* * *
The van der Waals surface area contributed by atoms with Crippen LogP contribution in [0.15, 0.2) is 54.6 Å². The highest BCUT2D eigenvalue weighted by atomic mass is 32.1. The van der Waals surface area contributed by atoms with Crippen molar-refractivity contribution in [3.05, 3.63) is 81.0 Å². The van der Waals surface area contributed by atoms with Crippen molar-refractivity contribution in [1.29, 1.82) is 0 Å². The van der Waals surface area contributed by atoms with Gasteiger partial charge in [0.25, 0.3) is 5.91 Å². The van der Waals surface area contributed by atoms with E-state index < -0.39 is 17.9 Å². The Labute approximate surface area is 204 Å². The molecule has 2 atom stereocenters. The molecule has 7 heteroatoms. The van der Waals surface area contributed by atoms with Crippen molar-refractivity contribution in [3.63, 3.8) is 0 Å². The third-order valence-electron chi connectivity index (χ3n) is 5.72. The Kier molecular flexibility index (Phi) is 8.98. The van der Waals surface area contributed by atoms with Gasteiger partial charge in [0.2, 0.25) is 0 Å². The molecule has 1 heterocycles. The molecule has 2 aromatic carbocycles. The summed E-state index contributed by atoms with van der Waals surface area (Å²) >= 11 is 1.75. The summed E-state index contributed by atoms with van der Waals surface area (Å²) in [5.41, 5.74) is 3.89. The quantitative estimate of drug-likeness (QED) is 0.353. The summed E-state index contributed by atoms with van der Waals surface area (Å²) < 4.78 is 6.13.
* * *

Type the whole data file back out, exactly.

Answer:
The van der Waals surface area contributed by atoms with Crippen LogP contribution in [0.15, 0.2) is 54.6 Å². The highest BCUT2D eigenvalue weighted by atomic mass is 32.1. The van der Waals surface area contributed by atoms with Crippen molar-refractivity contribution in [3.05, 3.63) is 81.0 Å². The van der Waals surface area contributed by atoms with Crippen molar-refractivity contribution in [1.29, 1.82) is 0 Å². The van der Waals surface area contributed by atoms with Gasteiger partial charge in [0.25, 0.3) is 5.91 Å². The van der Waals surface area contributed by atoms with E-state index < -0.39 is 17.9 Å². The Labute approximate surface area is 204 Å². The molecule has 2 atom stereocenters. The molecule has 7 heteroatoms. The van der Waals surface area contributed by atoms with Crippen molar-refractivity contribution in [3.63, 3.8) is 0 Å². The third-order valence-electron chi connectivity index (χ3n) is 5.72. The Kier molecular flexibility index (Phi) is 8.98. The van der Waals surface area contributed by atoms with Gasteiger partial charge in [0.2, 0.25) is 0 Å². The molecule has 1 heterocycles. The molecule has 2 aromatic carbocycles. The summed E-state index contributed by atoms with van der Waals surface area (Å²) >= 11 is 1.75. The summed E-state index contributed by atoms with van der Waals surface area (Å²) in [5.41, 5.74) is 3.89. The quantitative estimate of drug-likeness (QED) is 0.353. The summed E-state index contributed by atoms with van der Waals surface area (Å²) < 4.78 is 6.13.